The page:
In Information Architecture, Modeling
Summary: Using a continuum model can help inform decisions by illustrating intent and trade-offs.

This past Saturday, I made pizza at home. This is not noteworthy. If you were to make a bar chart of all the meals I’ve cooked, pizza would be the tallest bar, followed by a long tail of grilled meats. What was unique is that it was the first time I made my own dough.

I’ve been making my own tomato sauce for years, but I happily buy frozen dough—mostly for the convenience. I’ve wanted to take the next step for a while now. But making my own dough always seemed like such a production.

Mark Bittman, the food writer and creator of How to Cook Everything, understands this issue. In a New York Times article, he explains his strategic framework for cooking at home. It also happens to share a tool that we use often at The Understanding Group.

time-work continuum

Bittman says you can think of any meal as a combination of time and work. Put in more effort and you can have dinner on the table sooner. If you have time to spare, put heat to work for you and eat with less effort (think slow cooker). This can be “plotted along a single X axis, measured by Time at one end and Work at the other.”

The continuum model

At TUG, when we start collaborating on a new project, we use a version of this simple model to help decide what would be good to do. We start by interviewing stakeholders and project owners. The conversations often reveal competing ideas, or tensions, that we plot on the axis. For example, one end of a continuum might be “acquire new customers,” with “service existing customers” on the other end. Another example might plot “engagement” opposite of “conversion.” These models set up a conversation where we work toward agreement on where the priorities lie. We tend to use several continuums at once to express various facets of a project, but the basic idea is the same as Bittman’s.

engagement-conversion continuum

It’s important to note that the 2 sides of the continuum are not mutually exclusive. They represent essential aspects that need to be addressed: service existing customers while acquiring new ones. It can be tempting to simply split the difference and choose dead center. But we challenge our client partners to venture to one side or the other. When you place more value on one aspect relative to the other, you meaningfully inform decisions going forward.

Bittman recognizes: “to get the biggest return on your investment, whether in time or work, you need to cook toward the extremes of the continuum.” He notes that, in the context of cooking, equal amounts of time and effort are fine, especially if cooking itself is rewarding (as was my pizza dough experiment). “But for everyday feed-the-family fare, you must be more efficient. Otherwise you’ll get frustrated and find your food elsewhere.”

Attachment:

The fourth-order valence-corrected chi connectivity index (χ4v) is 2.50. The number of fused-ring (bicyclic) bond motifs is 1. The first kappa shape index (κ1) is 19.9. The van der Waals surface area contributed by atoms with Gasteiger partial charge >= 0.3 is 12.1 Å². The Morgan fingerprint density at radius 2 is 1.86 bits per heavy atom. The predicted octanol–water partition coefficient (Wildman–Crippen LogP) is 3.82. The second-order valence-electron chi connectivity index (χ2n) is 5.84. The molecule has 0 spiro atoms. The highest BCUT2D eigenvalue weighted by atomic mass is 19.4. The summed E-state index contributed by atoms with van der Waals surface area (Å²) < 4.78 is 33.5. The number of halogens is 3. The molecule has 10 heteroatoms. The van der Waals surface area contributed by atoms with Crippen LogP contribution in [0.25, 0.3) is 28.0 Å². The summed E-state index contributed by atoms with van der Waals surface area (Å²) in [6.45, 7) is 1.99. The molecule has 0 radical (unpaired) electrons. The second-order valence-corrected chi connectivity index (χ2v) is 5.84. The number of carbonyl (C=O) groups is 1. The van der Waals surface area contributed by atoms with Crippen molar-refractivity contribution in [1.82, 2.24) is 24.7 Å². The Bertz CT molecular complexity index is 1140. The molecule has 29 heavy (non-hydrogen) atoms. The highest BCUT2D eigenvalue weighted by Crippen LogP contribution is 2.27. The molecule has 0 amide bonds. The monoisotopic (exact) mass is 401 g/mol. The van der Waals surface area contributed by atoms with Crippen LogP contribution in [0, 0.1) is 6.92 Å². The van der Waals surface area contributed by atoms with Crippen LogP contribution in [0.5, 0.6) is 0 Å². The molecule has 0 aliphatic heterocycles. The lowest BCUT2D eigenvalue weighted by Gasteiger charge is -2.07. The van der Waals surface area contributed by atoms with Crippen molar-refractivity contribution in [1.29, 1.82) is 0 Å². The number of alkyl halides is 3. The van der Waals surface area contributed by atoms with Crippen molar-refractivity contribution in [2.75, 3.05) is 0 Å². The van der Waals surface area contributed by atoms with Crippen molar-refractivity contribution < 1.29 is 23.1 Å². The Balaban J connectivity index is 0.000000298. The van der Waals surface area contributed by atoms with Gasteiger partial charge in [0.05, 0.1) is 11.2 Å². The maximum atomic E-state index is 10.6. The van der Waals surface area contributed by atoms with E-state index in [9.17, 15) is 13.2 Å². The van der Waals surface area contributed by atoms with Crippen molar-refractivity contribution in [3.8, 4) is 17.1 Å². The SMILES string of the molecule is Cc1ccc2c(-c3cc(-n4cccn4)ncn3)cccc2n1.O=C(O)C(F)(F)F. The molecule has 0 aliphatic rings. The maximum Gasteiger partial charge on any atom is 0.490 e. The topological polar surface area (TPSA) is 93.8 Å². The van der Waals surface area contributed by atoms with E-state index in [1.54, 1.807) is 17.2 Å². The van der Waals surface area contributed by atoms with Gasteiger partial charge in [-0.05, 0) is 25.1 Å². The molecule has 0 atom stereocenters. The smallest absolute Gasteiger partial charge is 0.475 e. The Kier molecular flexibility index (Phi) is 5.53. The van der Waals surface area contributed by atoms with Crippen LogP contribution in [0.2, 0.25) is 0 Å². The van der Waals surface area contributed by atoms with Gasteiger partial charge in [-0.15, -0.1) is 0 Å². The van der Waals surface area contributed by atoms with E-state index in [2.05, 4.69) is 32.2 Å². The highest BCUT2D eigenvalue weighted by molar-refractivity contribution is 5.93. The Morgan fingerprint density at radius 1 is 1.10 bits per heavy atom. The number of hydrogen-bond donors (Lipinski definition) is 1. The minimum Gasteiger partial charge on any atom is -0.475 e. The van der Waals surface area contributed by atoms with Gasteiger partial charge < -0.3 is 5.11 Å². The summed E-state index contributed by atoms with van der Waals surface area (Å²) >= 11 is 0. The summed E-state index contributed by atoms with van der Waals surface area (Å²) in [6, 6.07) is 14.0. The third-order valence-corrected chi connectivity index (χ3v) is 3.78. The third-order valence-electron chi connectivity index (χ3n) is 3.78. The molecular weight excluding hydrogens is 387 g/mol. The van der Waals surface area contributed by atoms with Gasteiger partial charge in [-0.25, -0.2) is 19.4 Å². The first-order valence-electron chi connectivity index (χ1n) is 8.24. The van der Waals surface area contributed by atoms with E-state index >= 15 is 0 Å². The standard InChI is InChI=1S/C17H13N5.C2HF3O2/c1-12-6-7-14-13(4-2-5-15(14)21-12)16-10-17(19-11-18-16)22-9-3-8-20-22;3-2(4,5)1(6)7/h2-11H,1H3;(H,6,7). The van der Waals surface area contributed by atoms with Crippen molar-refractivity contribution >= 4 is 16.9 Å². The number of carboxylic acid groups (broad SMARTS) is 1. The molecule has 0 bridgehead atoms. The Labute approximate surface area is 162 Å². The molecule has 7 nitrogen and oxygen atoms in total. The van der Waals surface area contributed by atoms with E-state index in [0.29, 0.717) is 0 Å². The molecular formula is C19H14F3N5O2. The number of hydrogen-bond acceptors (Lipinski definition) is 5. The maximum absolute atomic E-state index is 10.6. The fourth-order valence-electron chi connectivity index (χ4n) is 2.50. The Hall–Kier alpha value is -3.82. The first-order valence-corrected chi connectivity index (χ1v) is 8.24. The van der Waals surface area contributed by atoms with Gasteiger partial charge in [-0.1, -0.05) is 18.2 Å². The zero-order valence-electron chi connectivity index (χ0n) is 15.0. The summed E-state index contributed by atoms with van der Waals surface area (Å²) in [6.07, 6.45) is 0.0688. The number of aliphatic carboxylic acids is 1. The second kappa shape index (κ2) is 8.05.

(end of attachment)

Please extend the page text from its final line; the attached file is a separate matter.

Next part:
Here, Bittman reveals the essence of his approach (and his underlying values): More cooking at home is good. Everything else is oriented around that premise. Efficiency, whether in time or effort, is the key to the broader goal of encouraging people to cook more often.

His time/work continuum provides the home cook a lens through which to view cooking decisions, while at the same time clarifying his or her own intent. It does not prescribe a best way to make a meal, much less suggest ingredients or techniques. The individual cook makes the call about how far towards either side to lean, given the occasion, the company, the context.

Similarly, there is no best way to organize the information on your website. What is good to do depends on what your organization is trying to accomplish. Early in a project, continuums give teams a tool to discuss and uncover intent before getting into the details of implementation. And at the end, they offer a way to evaluate success, by looking at how well the solution aligns with the original priorities.

Thankfully, evaluating the success of a pizza is much simpler: the lack of leftovers.

Use a continuum model to find the priorities in your next project

Over the years, TUG has developed a proven process for helping teams get aligned behind mutual goals, that we can translate into architectural plans for your website. We’d love to hear about your project and share how we can help.

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